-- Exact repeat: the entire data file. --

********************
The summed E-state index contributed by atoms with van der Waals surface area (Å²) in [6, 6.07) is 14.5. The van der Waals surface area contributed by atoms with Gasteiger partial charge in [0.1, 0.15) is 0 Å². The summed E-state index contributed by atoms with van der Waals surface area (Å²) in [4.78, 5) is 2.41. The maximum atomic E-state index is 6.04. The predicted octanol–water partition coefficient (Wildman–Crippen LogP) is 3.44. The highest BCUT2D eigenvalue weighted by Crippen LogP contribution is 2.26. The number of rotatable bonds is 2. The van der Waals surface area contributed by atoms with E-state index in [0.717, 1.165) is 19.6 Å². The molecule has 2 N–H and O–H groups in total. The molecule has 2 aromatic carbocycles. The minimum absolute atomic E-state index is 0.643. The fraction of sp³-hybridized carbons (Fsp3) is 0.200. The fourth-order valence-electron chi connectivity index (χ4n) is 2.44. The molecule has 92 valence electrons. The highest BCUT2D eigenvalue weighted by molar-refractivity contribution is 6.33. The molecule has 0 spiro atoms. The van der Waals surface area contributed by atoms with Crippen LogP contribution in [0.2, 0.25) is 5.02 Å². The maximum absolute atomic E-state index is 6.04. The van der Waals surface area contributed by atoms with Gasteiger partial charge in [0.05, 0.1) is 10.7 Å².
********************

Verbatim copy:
The summed E-state index contributed by atoms with van der Waals surface area (Å²) in [6, 6.07) is 14.5. The van der Waals surface area contributed by atoms with Gasteiger partial charge in [0.1, 0.15) is 0 Å². The summed E-state index contributed by atoms with van der Waals surface area (Å²) in [4.78, 5) is 2.41. The maximum atomic E-state index is 6.04. The predicted octanol–water partition coefficient (Wildman–Crippen LogP) is 3.44. The highest BCUT2D eigenvalue weighted by Crippen LogP contribution is 2.26. The number of rotatable bonds is 2. The van der Waals surface area contributed by atoms with E-state index in [0.717, 1.165) is 19.6 Å². The molecule has 2 N–H and O–H groups in total. The molecule has 2 aromatic carbocycles. The minimum absolute atomic E-state index is 0.643. The fraction of sp³-hybridized carbons (Fsp3) is 0.200. The fourth-order valence-electron chi connectivity index (χ4n) is 2.44. The molecule has 92 valence electrons. The highest BCUT2D eigenvalue weighted by molar-refractivity contribution is 6.33. The molecule has 0 spiro atoms. The van der Waals surface area contributed by atoms with Crippen LogP contribution in [0.2, 0.25) is 5.02 Å². The maximum absolute atomic E-state index is 6.04. The van der Waals surface area contributed by atoms with Gasteiger partial charge in [0.05, 0.1) is 10.7 Å².